Single Origin, Estate and Micro Lot

I’ve been thinking about this for a bit and I’m pretty sure it’s come up in arguments before.

What scale do you have to work at until the coffee we drink is so homogeneous, so uniform that it becomes one dimensional without anything too impressive. Is there a balancing point due to blending at stages in the coffee process where a coffee becomes complex and exciting enough?

How does one define an estate or a single origin coffee? My understanding is that origin is a country (Colombia) or maybe a region name (Oaxaca) tagged onto some beans. An estate is dealing with most CoE and “Best Of” coffees. A micro lot is similar to an estate, but often from a smaller output farm. But are these micro lot farms producing coffee with sufficient diversity to make them interesting? I have had my share of small lot coffees, and I can assure you that some are incredible… but there are some others that aren’t too impressive. There’s nothing to them but some subtle nuance. That in itself is intriguing but I don’t know if that is what I want from a coffee.

You run into the same sort of problem on the other end of the spectrum as well, where too much blending and vague origins result in a bland homogeneous coffee as well.

It is an interesting problem.

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3 Responses to “Single Origin, Estate and Micro Lot”


  1. 1 Shaun Taylor October 5, 2006 at 9:23 am

    Hey Peter,

    You raise an interesting commentary. I find the second part of your musing the interestning area for me. The proposition that microlot and/or good press should necessitate legendary coffee. There are some “legend coffee’s” out there that I have roasted and was impressed with but there are some that have impressed me less than other “no name” coffee’s which have impressed me. A good example would be the La Esmerelda – though good, I wouldn’t walk a million miles for it as others have proclaimed.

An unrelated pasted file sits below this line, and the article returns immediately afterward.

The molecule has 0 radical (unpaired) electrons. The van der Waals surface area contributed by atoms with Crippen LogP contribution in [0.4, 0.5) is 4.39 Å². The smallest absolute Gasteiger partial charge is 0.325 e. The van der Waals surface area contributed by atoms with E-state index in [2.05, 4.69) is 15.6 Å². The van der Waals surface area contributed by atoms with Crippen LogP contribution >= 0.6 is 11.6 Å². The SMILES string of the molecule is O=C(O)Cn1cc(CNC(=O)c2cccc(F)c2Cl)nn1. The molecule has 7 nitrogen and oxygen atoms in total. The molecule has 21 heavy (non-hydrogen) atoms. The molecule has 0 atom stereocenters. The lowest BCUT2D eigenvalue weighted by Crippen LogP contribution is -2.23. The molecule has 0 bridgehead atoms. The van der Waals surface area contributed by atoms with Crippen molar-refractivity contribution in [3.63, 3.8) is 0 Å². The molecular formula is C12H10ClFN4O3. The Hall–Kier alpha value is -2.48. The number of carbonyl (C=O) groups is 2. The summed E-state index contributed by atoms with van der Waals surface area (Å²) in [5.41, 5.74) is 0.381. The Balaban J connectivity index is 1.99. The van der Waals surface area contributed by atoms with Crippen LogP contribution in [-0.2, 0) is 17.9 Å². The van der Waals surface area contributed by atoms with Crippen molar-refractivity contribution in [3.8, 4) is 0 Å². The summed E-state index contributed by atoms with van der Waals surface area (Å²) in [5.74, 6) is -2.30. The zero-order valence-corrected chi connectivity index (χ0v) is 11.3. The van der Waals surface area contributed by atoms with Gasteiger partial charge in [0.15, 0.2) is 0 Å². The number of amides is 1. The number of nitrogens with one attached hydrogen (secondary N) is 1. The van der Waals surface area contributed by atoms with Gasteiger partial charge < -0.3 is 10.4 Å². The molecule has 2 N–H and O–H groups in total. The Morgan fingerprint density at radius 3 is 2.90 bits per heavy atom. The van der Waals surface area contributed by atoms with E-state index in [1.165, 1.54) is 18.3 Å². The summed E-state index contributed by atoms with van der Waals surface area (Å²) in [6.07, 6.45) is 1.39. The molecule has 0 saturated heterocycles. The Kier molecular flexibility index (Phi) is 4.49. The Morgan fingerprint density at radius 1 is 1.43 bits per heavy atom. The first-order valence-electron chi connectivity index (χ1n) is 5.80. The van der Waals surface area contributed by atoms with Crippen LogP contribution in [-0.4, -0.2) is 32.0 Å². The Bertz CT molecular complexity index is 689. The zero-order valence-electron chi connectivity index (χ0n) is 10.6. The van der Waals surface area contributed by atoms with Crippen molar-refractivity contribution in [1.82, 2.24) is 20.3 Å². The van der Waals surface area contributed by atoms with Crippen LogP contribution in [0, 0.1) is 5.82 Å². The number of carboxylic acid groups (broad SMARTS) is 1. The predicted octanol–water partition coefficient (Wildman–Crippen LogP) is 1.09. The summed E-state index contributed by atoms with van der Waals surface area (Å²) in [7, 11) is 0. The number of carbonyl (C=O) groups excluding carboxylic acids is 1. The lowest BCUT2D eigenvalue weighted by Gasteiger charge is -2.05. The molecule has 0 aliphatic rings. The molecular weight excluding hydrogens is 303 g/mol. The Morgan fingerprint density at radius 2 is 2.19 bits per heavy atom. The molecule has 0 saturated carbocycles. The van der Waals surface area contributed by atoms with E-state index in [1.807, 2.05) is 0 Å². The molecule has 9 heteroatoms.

Right now I am drinking the #5 CoE Nicaraguan winner (mentioned it on my blog) and it is fantastic. The stand-out impact for my palate comes from the chocolate and apricot effect. An Ethiopian Lekempti I have been roasting also has these same stand-out’s but has them HUGE. Both great coffee’s, one got recognition, one didn’t. I love the Lekempti but it might be too Lekempti-ish for some. And perhaps, therein lies the rub; my frame of reference is different than yours and the guy two doors down from me. Still, I suppose it’s safe to assume that a stellar coffee should shine to all palate’s even the most jaded.

    As I type this I am roasting the Honduran CoE winner Lot#2 Las Barreras. Will it hold-up to its score/international judging panel comments? I have no idea, but will have my personal opinion in a few days. And my opinion might not be the same as the panel’s.

    Coffee is a beguiling mistress. 😉

  2. 2 bradinvancouverhttp://www.intelligentsiacoffee.com October 6, 2006 at 12:12 am

    Hi Peter!

    Re microlots – a bit of a misconception. What Geoff has been doing with the farmers is splitting production and harvesting into small, identifiable and well tracked/documented lots. In doing so, they’re trying to identify (and with great success thus far) what specific techniques produce better results in the cup be it soil types, elevation, specific microclimes, fertilizer types, etc. i.e. systematic scientific experimentation by tracking techniques via numbered lots. Hence the ‘micro’ lot. The microlots we see are actually the results of these experiments and are trackable to a specific section of the harvest that was kept separate throughout processing.

  3. 3 Peter October 6, 2006 at 12:43 am

    Well, that makes a bunch of sense… I guess it’s a misconception on my part that “micro-lot” = outstanding quality as a single cup coffee. Great concept for sure. I guess what that leads to though is essentially an extension of my quandary… Does coffee, to be complex in the cup, require multiple “micro” lots blended together, all with differing treatments throughout the growth and harvesting processes? This could in fact be a sign that uniform treatment of the coffee is a definite negative for unique and significant coffees. Perhaps small lots, along with varying terrain and other factors influencing terroir ARE in fact needed to produce intriguing, exciting coffees.

    Perhaps what I am getting at is this, and I will try to use an analogy to clarify. Coffee blending (of which I really know next to nothing about… my apologies if I am treading into foreign waters or am stepping onto toes) is like brewing beer. You have a few ingredients, malt, hops, water, yeast. If you wanted, you could buy the cheapest available ingredients (Molson, Labatt, etc) or even substitute unacceptable ingredients in place of malt, say rice or corn, and brew a beer that many people will drink. OR, you can search the world over for unique, well tended and powerful ingredients (Rogue) and brew a beer that is immensely flavorful and a joy to behold. Eating hops or barley on their own isn’t so exciting or pleasant even, but combined as a whole, the result is phenomenal.

    In great coffees, I suggest that the microlots are in fact the ingredients, fine to drink on their own, but outstanding if allowed to be blended with complementary coffees.

    If I am stumbling all over people’s business that I shouldn’t be, email me.


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